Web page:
UN forced to delay Bosnia talks as West fails to agree

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The Independent Online
EMPHASISING the disarray between the United States and its European allies over what to do in Bosnia, the UN Security Council yesterday postponed a meeting of its foreign ministers, due to take place on Friday. There was 'no possibility to determine definitely the date' for the meeting because of intensive consultations between the foreign ministers, a Council statement said.

In Medugorje, in Bosnia, meanwhile, the UN peace envoy Lord Owen said the republic's Muslims and Croats agreed yesterday to stop fighting and move towards implementing the Vance-Owen peace plan. He called the agreement between Bosnia's Muslim President, Alija Izetbegovic, and the Bosnian Croat leader, Mate Boban, 'the first important step' towards carrying out the peace plan.

The decision to postpone the foreign ministers meeting - called by the Russians to discuss how to push ahead with the UN-EC-sponsored peace plan - came after the US said it would not attend. Still without a firm decision from President Bill Clinton on US policy in Bosnia, the administration is increasingly distancing itself from the plan because of lack of support for it from the Bosnian Serbs.

In an effort to keep the plan alive the Russians have been calling for its 'progressive implementation', but this could not happen without an increase in the UN forces in Bosnia, which would mean calling on US troops.

Putting a brave face on the series of delays at the UN, this month's president of the Security Council, the Russian ambassador Yuliy Vorontsov, said: 'We are looking for real ideas and we don't want to make mistakes.'

In the meantime, the Security Council will continue this week to debate draft resolutions on three new steps in Bosnia: setting up monitors on its borders to ensure that Belgrade implements its pledge to end military supplies to the Bosnian Serbs; sending troops to protect and enlarge the Muslim 'safe areas'; and setting up an international tribunal to try those accused of war crimes.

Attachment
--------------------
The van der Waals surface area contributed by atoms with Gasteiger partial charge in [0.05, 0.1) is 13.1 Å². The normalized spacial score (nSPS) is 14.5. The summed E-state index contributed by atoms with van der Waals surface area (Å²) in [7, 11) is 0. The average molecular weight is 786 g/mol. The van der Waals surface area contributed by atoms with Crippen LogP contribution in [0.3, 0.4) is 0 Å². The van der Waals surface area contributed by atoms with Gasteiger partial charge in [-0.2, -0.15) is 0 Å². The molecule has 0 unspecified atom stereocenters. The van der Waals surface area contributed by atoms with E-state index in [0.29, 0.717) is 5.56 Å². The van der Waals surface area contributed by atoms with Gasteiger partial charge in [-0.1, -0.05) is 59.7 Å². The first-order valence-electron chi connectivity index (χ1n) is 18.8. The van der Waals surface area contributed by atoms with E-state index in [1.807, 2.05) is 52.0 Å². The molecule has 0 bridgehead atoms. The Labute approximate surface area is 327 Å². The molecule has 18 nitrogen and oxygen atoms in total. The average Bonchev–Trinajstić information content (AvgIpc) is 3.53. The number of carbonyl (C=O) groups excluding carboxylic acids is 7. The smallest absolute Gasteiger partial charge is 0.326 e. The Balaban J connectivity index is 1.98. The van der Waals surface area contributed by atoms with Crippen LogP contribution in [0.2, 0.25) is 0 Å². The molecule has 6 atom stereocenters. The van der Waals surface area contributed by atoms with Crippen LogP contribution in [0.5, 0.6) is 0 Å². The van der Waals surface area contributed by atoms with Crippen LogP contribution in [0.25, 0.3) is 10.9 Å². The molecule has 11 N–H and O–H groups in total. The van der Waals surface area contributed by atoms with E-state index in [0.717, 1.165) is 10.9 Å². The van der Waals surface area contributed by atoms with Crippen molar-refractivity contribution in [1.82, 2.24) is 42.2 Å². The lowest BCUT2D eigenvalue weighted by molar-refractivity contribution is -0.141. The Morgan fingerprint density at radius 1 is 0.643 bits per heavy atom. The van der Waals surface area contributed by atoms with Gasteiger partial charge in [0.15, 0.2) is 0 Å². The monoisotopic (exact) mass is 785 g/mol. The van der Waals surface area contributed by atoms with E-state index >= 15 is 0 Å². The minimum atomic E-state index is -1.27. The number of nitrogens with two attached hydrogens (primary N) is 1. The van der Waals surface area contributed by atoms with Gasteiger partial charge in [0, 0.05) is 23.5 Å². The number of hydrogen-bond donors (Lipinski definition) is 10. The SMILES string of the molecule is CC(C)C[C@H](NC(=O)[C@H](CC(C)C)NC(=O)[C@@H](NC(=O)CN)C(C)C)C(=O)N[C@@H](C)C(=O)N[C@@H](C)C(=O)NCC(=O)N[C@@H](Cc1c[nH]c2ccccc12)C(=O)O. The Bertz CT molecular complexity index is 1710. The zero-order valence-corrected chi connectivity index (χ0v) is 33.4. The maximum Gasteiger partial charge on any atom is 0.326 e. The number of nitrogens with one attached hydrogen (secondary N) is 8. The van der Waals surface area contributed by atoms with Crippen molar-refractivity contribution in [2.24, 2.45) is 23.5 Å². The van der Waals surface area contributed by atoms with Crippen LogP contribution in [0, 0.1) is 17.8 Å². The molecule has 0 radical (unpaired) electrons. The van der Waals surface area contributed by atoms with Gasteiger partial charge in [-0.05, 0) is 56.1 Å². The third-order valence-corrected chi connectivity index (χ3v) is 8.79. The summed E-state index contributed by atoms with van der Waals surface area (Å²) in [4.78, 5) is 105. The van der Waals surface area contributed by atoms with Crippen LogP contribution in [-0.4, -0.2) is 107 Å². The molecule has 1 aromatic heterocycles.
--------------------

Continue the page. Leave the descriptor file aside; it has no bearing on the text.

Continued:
Britain would like to see action on the border monitors this week. The plan proposes about 500 guards at 48 crossing points. The purpose, said Britain's envoy Sir David Hannay, was to 'put the Belgrade authorities to the test to see whether their deeds are as good as their words'.

The resolution on safe areas is likely to take a while longer. The US is reluctant to discuss French proposals for putting extra forces into the safe areas until Washington's policy is firm. The reason, again, is that the US is being called on to provide troops.

Britain and France had also opposed the foreign ministers' meeting on Friday after agreeing it would have raised expectations that were unrealistically high.

Following the announcement that Warren Christopher, the US Secretary of State, would instead hold separate meetings in Washington with the Russian and French foreign ministers, Douglas Hurd, the British Foreign Secretary, was expected to hold talks with Mr Christopher in the next few days. Mr Hurd will also hold talks today with Andrei Kozyrev, his Russian counterpart, in Rome.

Lord Owen earlier yesterday made a robust defence of his plan for a Bosnian settlement as he tried to secure a ceasefire. He said that he was 'fed up with bits of paper just like confetti', as every ceasefire - or 'cessation of hostilities' - had proved to be.

His insistence that the Vance- Owen plan was the only workable one was echoed by the Danish president of the EC's council of foreign ministers, Niels Petersen, who flew into southern Bosnia with Lord Owen.

Also at the top-level meeting were Mr Kozyrev, President Franjo Tudjman of Croatia, President Izetbegovic and Mr Boban as was Lord Owen's new partner at the UN, Thorvald Stoltenberg.